Common Stocks and Uncommon Profits and Other Writings - Book Review
Philip A. Fischer famously said:
Investors have been so oversold on diversification that fear of having too many eggs in one basket has caused them to put far too little into companies they thoroughly know and far too much in others which they know nothing about.
The successful investor is usually an individual who is inherently interested in business problems.
He dropped out of Stanford to get his ‘education’ at the Anglo London Bank as an analyst. Post another short stint at a stock firm, he started his own Fischer and company where he worked till the ripe old age of 91. His client list was carefully picked and he was a very private man. His investments though were hardly traditional. Fischer chose to invest in companies that were known for their innovation. He chose his stocks carefully and held them in long positions. Motorola and Texas instruments were some of his picks.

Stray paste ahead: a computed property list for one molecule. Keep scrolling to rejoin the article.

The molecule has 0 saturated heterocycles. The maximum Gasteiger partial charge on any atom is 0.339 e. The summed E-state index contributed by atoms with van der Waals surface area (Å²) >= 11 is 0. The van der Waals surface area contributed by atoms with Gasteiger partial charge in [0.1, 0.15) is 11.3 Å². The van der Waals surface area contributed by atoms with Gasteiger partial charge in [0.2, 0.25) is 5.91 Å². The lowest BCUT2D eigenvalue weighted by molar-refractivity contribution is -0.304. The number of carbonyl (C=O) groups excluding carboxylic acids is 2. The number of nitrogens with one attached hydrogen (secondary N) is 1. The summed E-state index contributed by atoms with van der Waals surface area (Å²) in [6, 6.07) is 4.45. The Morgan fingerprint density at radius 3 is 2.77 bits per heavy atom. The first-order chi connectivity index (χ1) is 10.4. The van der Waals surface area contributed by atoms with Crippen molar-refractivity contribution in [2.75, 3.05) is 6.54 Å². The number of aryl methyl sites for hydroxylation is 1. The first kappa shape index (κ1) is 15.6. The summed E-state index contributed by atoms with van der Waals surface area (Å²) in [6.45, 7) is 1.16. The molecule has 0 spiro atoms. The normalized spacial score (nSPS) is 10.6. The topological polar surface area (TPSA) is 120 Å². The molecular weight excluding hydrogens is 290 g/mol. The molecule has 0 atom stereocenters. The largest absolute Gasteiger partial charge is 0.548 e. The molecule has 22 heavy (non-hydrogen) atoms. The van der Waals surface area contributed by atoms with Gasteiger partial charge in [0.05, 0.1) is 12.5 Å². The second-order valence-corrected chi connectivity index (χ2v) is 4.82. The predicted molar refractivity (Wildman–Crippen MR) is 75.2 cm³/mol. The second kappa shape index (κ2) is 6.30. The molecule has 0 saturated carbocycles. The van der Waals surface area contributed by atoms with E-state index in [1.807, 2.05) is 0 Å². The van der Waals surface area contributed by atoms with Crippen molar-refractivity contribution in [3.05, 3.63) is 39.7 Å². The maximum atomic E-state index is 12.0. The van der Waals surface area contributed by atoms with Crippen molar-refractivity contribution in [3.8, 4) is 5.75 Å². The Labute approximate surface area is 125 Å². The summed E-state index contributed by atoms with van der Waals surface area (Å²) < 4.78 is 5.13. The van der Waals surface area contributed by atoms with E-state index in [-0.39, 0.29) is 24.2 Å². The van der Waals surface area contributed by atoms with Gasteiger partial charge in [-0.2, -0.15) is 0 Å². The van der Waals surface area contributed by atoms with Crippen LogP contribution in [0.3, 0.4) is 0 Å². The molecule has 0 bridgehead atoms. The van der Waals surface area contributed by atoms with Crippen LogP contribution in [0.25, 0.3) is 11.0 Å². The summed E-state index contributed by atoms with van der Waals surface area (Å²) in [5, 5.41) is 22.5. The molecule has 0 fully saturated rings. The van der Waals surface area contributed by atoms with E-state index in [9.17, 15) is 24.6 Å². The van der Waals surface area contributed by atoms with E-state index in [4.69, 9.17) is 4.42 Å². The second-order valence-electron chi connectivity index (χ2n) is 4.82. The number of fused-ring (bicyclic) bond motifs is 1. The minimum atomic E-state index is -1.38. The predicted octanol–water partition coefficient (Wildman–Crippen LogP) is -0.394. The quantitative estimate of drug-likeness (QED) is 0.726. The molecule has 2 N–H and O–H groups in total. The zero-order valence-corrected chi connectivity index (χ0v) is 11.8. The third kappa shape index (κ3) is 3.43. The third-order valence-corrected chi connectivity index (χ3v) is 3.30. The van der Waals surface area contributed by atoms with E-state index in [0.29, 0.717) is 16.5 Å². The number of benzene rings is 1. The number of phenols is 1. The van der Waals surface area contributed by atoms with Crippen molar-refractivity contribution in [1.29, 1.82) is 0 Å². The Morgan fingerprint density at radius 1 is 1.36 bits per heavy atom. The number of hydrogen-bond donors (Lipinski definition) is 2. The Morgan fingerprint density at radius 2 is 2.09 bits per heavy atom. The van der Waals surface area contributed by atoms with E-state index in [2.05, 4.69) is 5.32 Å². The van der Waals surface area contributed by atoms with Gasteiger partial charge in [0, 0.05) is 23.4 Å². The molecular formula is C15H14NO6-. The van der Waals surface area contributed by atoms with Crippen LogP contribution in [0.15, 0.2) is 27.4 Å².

His investment philosophy was not unlike an art form. He felt that a business must be studied in depth before its stock is picked or not pick it at all.
“I sought out Phil Fisher after reading his Common Stocks and Uncommon Profits…A thorough understanding of the business, obtained by using Phil’s techniques…enables one to make intelligent investment commitments.” —Warren Buffet
Common Stocks and Uncommon Profits and Other Writings has a foreword and preface by Fisher’s equally successful son Ken Fisher.
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